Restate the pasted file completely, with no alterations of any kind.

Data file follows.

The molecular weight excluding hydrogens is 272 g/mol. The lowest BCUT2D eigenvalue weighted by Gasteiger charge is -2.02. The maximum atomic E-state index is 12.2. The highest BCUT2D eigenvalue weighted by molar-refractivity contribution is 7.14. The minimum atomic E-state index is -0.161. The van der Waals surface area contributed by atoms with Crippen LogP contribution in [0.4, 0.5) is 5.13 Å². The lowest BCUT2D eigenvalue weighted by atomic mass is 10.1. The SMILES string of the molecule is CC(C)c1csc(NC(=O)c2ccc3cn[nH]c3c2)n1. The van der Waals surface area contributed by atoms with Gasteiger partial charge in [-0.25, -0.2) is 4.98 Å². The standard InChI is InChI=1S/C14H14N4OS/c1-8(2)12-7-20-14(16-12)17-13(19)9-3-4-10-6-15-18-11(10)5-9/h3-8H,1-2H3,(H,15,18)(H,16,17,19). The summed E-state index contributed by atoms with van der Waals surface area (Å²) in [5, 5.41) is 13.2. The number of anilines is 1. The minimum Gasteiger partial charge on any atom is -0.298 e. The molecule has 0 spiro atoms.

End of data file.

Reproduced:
The molecular weight excluding hydrogens is 272 g/mol. The lowest BCUT2D eigenvalue weighted by Gasteiger charge is -2.02. The maximum atomic E-state index is 12.2. The highest BCUT2D eigenvalue weighted by molar-refractivity contribution is 7.14. The minimum atomic E-state index is -0.161. The van der Waals surface area contributed by atoms with Crippen LogP contribution in [0.4, 0.5) is 5.13 Å². The lowest BCUT2D eigenvalue weighted by atomic mass is 10.1. The SMILES string of the molecule is CC(C)c1csc(NC(=O)c2ccc3cn[nH]c3c2)n1. The van der Waals surface area contributed by atoms with Gasteiger partial charge in [-0.25, -0.2) is 4.98 Å². The standard InChI is InChI=1S/C14H14N4OS/c1-8(2)12-7-20-14(16-12)17-13(19)9-3-4-10-6-15-18-11(10)5-9/h3-8H,1-2H3,(H,15,18)(H,16,17,19). The summed E-state index contributed by atoms with van der Waals surface area (Å²) in [5, 5.41) is 13.2. The number of anilines is 1. The minimum Gasteiger partial charge on any atom is -0.298 e. The molecule has 0 spiro atoms.